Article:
Because of how sign extension works in VHDL and in computers in general, the right-hand side value will be all ones. The statement above yields a true value if the vector contains only `'1'`

or `'H'`

:

**‘U’**

^{1}

**‘X’**

^{1}

**‘0’**

**‘1’**

**‘Z’**

^{1}

**‘W’**

^{1}

**‘L’**

**‘H’**

**‘-‘**

^{1}

ModelSim will produce the same metavalue warning if the vector contains any value marked with ^{1}.

## Comparing with the integer value

Converting the vector to an integer value before comparing is also an option. This method yields the same results as comparing with the unsigned values for vectors containing `'0'`

, `'1'`

, `'H'`

or `'L'`

, but it behaves differently for metavalues.

To check if a vector is all zeros:

to_integer(unsigned(my_slv)) = 0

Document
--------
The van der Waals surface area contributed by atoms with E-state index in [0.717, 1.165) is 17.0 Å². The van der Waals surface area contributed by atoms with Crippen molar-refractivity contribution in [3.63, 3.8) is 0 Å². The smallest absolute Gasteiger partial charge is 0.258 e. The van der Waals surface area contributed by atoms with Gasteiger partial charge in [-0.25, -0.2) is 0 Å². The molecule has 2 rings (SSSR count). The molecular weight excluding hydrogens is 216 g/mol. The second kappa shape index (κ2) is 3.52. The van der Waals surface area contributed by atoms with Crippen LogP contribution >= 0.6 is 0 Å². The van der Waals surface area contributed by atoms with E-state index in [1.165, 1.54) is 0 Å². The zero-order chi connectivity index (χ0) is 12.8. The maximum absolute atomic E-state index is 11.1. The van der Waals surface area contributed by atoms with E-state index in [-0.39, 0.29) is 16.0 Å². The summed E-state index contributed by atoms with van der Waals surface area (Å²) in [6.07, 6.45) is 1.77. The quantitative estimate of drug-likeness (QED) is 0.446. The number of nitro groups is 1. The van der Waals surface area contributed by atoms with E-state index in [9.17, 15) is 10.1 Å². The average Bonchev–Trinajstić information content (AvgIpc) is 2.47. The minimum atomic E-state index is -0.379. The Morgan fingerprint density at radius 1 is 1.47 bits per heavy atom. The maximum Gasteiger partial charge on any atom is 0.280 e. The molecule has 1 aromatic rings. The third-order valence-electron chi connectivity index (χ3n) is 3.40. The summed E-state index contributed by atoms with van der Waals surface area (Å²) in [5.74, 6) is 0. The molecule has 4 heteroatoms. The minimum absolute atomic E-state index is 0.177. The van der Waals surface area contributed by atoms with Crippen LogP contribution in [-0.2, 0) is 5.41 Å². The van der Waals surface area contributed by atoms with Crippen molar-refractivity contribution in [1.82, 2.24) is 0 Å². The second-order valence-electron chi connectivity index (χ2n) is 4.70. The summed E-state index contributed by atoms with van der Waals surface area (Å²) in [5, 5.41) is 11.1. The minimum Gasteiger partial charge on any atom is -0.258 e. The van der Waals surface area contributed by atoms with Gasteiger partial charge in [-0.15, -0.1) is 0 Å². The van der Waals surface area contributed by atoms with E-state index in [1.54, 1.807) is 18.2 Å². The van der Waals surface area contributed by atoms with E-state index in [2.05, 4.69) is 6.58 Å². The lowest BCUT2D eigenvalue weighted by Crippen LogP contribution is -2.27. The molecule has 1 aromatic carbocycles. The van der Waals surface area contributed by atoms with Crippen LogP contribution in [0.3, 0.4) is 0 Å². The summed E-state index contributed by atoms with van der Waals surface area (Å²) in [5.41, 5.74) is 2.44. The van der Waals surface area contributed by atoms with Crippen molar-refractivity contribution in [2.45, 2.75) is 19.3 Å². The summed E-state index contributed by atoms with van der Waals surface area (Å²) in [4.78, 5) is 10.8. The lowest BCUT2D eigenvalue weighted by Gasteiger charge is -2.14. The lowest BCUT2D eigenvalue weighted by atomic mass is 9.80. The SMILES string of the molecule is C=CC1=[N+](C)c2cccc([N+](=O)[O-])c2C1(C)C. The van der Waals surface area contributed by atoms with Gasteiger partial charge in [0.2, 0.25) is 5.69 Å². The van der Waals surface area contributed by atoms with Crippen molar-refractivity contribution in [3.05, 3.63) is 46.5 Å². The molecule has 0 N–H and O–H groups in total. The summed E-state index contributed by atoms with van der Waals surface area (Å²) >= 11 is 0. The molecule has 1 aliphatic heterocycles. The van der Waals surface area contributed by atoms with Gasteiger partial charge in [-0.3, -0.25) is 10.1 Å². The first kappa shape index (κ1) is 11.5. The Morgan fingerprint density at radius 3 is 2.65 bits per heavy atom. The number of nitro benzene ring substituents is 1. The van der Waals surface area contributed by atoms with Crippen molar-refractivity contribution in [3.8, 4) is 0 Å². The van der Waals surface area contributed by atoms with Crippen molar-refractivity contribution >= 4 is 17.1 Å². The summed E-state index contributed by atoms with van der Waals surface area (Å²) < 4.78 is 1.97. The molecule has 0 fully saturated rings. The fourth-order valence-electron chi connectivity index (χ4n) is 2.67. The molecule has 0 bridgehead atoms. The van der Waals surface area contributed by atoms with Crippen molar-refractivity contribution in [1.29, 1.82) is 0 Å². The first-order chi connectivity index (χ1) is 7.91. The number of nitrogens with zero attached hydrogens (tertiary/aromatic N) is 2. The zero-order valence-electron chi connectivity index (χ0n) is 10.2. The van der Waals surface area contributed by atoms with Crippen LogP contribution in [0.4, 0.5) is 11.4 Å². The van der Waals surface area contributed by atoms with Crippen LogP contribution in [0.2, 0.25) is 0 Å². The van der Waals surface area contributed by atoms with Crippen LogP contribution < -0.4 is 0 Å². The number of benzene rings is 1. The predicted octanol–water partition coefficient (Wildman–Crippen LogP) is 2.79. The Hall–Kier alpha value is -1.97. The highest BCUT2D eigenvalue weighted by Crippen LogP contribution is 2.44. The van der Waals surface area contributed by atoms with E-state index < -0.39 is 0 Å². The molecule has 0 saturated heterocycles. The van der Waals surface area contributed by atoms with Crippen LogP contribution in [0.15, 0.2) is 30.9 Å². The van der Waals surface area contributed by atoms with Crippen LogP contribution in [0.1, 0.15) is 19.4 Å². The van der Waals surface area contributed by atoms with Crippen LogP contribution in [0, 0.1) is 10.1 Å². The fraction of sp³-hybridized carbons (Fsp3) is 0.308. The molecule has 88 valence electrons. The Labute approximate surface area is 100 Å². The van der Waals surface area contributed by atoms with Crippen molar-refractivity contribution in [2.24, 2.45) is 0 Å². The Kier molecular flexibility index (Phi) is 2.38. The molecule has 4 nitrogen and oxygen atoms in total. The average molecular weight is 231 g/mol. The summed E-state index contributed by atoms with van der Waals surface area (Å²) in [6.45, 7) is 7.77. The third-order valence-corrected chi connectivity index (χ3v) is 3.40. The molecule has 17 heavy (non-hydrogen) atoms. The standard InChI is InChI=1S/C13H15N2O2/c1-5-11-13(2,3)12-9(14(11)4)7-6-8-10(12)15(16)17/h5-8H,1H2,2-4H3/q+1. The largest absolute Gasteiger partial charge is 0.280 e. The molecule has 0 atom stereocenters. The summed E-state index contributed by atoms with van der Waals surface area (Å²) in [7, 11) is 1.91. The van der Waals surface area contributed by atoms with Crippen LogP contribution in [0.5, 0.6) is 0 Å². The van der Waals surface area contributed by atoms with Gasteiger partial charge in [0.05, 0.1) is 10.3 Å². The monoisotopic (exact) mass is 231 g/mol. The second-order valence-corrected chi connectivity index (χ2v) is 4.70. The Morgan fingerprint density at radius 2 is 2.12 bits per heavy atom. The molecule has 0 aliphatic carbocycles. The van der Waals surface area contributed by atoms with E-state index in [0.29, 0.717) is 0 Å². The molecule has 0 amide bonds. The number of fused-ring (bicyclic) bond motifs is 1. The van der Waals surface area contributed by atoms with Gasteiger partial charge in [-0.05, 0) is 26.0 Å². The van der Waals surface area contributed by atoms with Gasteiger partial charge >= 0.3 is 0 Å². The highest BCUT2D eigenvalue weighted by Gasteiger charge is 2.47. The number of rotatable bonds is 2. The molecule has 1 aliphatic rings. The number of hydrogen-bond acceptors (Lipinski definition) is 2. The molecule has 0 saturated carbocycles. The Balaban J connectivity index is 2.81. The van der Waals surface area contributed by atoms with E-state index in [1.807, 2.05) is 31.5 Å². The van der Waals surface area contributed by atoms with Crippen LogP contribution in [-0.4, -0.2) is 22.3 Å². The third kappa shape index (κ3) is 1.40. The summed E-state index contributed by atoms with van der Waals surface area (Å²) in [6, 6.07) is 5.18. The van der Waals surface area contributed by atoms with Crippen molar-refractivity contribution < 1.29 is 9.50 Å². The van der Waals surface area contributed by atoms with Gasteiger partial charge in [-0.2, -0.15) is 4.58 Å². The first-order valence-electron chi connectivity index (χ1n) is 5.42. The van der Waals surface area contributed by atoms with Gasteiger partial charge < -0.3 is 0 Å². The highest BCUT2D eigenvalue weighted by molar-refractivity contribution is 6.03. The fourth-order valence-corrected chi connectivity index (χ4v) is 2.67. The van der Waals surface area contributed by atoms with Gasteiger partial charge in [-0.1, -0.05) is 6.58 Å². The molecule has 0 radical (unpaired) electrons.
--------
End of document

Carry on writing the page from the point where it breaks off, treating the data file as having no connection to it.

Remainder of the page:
The code above yields the following Boolean values for vectors where all bits are the same value:

**‘U’**

^{2}

**‘X’**

^{2}

**‘0’**

**‘1’**

**‘Z’**

^{2}

**‘W’**

^{2}

**‘L’**

**‘H’**

**‘-‘**

^{2}

ModelSim will produce this warning if the vector contains any value marked with ^{2}:

# ** Warning: NUMERIC_STD.TO_INTEGER: metavalue detected, returning 0

To check if a vector is all ones:

to_integer(unsigned(my_slv)) = 2 ** my_slv'length - 1

The code above yields the following Boolean values for vectors where all bits have the same value:

**‘U’**

^{2}

**‘X’**

^{2}

**‘0’**

**‘1’**

**‘Z’**

^{2}

**‘W’**

^{2}

**‘L’**

**‘H’**

**‘-‘**

^{2}

ModelSim will print the previously mentioned warning if the vector contains any value marked with ^{2}.

This method of checking for all ones is only accurate for vectors up to a maximum length of 30 bits due to integer overflow in the exponential calculation. Some compilers will print a warning message as ModelSim does: